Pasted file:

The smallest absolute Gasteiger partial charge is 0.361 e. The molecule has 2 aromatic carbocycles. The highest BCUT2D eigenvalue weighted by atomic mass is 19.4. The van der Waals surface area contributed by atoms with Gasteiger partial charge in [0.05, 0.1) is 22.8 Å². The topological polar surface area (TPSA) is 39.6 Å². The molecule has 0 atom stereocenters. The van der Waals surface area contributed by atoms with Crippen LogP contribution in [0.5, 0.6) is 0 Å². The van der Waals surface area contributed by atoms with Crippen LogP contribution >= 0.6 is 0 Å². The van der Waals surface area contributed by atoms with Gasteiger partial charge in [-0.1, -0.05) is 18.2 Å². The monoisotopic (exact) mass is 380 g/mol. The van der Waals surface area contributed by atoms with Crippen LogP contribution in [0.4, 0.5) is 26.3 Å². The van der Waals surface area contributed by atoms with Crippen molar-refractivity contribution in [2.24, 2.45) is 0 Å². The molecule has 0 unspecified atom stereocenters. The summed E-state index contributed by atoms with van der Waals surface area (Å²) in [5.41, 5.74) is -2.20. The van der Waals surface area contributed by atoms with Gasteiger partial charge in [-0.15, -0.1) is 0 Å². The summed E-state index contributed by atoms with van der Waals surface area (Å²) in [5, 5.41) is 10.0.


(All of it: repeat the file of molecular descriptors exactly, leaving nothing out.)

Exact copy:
The smallest absolute Gasteiger partial charge is 0.361 e. The molecule has 2 aromatic carbocycles. The highest BCUT2D eigenvalue weighted by atomic mass is 19.4. The van der Waals surface area contributed by atoms with Gasteiger partial charge in [0.05, 0.1) is 22.8 Å². The topological polar surface area (TPSA) is 39.6 Å². The molecule has 0 atom stereocenters. The van der Waals surface area contributed by atoms with Crippen LogP contribution in [0.5, 0.6) is 0 Å². The van der Waals surface area contributed by atoms with Crippen LogP contribution >= 0.6 is 0 Å². The van der Waals surface area contributed by atoms with Gasteiger partial charge in [-0.1, -0.05) is 18.2 Å². The monoisotopic (exact) mass is 380 g/mol. The van der Waals surface area contributed by atoms with Crippen LogP contribution in [0.4, 0.5) is 26.3 Å². The van der Waals surface area contributed by atoms with Crippen molar-refractivity contribution in [2.24, 2.45) is 0 Å². The molecule has 0 unspecified atom stereocenters. The summed E-state index contributed by atoms with van der Waals surface area (Å²) in [5.41, 5.74) is -2.20. The van der Waals surface area contributed by atoms with Gasteiger partial charge in [-0.15, -0.1) is 0 Å². The summed E-state index contributed by atoms with van der Waals surface area (Å²) in [5, 5.41) is 10.0.